The second question involves the strategy Congress chose for reforming schools in the 2001 No Child Left Behind Act. Congress blamed teachers and schools and devised a law that was supposed to force schools and teachers to work harder and faster to improve test scores in schools where achievement lagged when all children in each state were tested on a single standardized test.  It is becoming clearer all the time that when Congress jumped behind test-and-punish accountability, it chose the wrong strategy.  A long and growing body of research demonstrates that test scores are far more aligned with a school’s aggregate economic level than with the work of the teachers or the curriculum being offered to students. Economists like Bruce Baker at Rutgers University also document enormous opportunity gaps as these same public schools in our nation’s poorest communities receive far less public investment than the schools in wealthy suburbs, schools serving children whose families also invest heavily in enrichments at home.

Here is just some of the prominent research from the past ten years that tries to answer the second question.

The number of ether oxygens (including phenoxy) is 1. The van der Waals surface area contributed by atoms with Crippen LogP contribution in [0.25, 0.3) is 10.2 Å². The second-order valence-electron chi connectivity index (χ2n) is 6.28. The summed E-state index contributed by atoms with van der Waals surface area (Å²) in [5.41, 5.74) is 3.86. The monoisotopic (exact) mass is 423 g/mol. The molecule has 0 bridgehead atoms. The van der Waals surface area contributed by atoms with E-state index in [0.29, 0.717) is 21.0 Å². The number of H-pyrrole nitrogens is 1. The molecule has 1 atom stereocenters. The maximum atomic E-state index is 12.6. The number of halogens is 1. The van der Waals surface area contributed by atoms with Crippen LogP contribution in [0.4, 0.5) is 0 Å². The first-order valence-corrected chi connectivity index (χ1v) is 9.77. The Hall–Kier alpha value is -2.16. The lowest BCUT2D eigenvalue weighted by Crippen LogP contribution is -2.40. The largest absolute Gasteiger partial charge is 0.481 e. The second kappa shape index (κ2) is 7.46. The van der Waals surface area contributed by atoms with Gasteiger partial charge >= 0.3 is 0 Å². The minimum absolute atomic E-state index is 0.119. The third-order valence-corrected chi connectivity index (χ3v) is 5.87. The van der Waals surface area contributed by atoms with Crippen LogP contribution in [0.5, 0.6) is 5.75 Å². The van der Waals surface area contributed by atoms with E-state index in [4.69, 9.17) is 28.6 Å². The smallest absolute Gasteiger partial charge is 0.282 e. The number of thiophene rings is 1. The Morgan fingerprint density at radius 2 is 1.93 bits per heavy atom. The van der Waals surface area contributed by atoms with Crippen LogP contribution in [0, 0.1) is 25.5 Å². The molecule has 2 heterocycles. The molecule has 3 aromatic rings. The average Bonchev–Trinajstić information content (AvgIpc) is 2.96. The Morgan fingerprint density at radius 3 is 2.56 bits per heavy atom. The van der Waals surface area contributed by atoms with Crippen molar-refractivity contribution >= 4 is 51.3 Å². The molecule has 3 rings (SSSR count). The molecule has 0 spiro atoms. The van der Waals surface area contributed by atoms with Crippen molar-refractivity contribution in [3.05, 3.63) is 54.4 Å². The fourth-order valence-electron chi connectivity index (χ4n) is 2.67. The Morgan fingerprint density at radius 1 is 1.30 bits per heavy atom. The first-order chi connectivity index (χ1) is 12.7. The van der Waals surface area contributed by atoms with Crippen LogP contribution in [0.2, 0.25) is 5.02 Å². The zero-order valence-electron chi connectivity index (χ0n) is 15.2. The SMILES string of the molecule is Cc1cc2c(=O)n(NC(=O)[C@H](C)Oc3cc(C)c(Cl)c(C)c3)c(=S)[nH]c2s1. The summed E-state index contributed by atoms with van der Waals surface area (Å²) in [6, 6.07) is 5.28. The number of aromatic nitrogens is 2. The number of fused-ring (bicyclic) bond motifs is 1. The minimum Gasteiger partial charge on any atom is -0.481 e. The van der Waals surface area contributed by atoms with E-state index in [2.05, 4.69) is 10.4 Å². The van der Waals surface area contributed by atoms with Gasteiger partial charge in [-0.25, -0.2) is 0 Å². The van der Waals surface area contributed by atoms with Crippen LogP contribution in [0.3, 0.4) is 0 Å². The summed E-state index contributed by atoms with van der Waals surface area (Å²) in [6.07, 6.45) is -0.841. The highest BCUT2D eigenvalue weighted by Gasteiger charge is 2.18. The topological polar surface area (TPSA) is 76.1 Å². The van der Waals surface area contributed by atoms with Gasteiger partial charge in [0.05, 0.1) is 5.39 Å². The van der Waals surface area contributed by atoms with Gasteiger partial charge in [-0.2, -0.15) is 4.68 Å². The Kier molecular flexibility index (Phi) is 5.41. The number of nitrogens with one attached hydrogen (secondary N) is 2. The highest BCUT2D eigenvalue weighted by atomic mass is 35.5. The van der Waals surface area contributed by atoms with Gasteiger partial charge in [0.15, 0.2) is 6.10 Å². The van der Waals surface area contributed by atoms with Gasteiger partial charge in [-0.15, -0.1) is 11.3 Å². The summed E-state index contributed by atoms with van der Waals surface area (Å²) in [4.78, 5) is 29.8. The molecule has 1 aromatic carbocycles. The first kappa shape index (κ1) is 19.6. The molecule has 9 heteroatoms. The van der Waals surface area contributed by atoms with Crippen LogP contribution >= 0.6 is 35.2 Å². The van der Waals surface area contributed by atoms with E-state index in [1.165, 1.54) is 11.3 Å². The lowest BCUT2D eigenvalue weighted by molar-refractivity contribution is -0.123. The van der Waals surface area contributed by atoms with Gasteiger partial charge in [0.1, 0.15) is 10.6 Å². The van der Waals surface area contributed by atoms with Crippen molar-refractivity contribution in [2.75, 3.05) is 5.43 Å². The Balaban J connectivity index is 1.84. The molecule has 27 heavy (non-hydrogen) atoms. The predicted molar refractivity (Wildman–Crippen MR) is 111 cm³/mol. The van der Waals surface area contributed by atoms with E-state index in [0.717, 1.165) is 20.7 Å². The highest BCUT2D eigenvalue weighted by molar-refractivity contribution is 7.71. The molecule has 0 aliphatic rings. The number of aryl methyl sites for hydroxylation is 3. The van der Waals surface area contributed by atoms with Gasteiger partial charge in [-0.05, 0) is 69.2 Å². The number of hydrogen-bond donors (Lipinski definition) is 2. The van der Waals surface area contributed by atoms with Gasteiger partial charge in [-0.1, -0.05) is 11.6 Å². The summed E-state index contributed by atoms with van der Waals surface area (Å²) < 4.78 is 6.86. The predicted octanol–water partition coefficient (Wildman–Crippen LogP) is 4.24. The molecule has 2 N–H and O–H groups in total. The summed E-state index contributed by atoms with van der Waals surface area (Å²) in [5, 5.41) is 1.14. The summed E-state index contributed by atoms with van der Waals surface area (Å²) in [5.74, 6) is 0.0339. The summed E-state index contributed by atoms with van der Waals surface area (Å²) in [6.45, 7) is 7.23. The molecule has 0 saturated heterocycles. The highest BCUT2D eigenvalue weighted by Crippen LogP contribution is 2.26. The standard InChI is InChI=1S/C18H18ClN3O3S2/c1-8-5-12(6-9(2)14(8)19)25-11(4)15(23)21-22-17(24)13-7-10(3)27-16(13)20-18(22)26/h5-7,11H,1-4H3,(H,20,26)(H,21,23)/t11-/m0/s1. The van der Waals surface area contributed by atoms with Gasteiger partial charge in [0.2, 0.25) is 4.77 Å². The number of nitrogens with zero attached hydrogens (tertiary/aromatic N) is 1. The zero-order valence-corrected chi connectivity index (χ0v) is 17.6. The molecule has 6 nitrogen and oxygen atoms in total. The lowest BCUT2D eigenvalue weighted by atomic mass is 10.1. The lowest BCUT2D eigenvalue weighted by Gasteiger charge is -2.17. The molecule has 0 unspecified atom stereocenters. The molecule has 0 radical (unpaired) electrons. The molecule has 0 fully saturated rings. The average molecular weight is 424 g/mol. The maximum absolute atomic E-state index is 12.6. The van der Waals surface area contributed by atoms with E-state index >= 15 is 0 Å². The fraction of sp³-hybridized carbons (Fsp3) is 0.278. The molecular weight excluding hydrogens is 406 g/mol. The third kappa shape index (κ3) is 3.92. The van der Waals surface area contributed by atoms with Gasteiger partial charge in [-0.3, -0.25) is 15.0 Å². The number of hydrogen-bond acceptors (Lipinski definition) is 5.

In 2010, Anthony Bryk and educational sociologists from the Consortium on Chicago School Research at the University of Chicago described the challenges for a particular subset of schools in Chicago, Illinois that exist in a city where many schools serve low income children. The Consortium focused on 46 schools whose students live in neighborhoods where poverty is extremely concentrated.  These “truly disadvantaged” schools are far poorer than the norm. They serve families and neighborhoods where the median family income is $9,480. They are racially segregated, each serving 99 percent African American children, and they serve on average 96 percent poor children, with virtually no middle class children present. The researchers report that in the truly disadvantaged schools, 25 percent of the children have been substantiated by the Department of Children and Family Services as being abused or neglected, either currently or during some earlier point in their elementary career. “This means that in a typical classroom of 30… a teacher might be expected to engage 7 or 8 such students every year.”  “(T)he job of school improvement appears especially demanding in truly disadvantaged urban communities where collective efficacy and church participation may be relatively low, residents have few social contacts outside their neighborhood, and crime rates are high.  It can be equally demanding in schools with relatively high proportions of students living under exceptional circumstances, where the collective human need can easily overwhelm even the strongest of spirits and the best of intentions. Under these extreme conditions, sustaining the necessary efforts to push a school forward on a positive trajectory of change may prove daunting indeed.” (Organizing Schools for Improvement, pp. 172-187)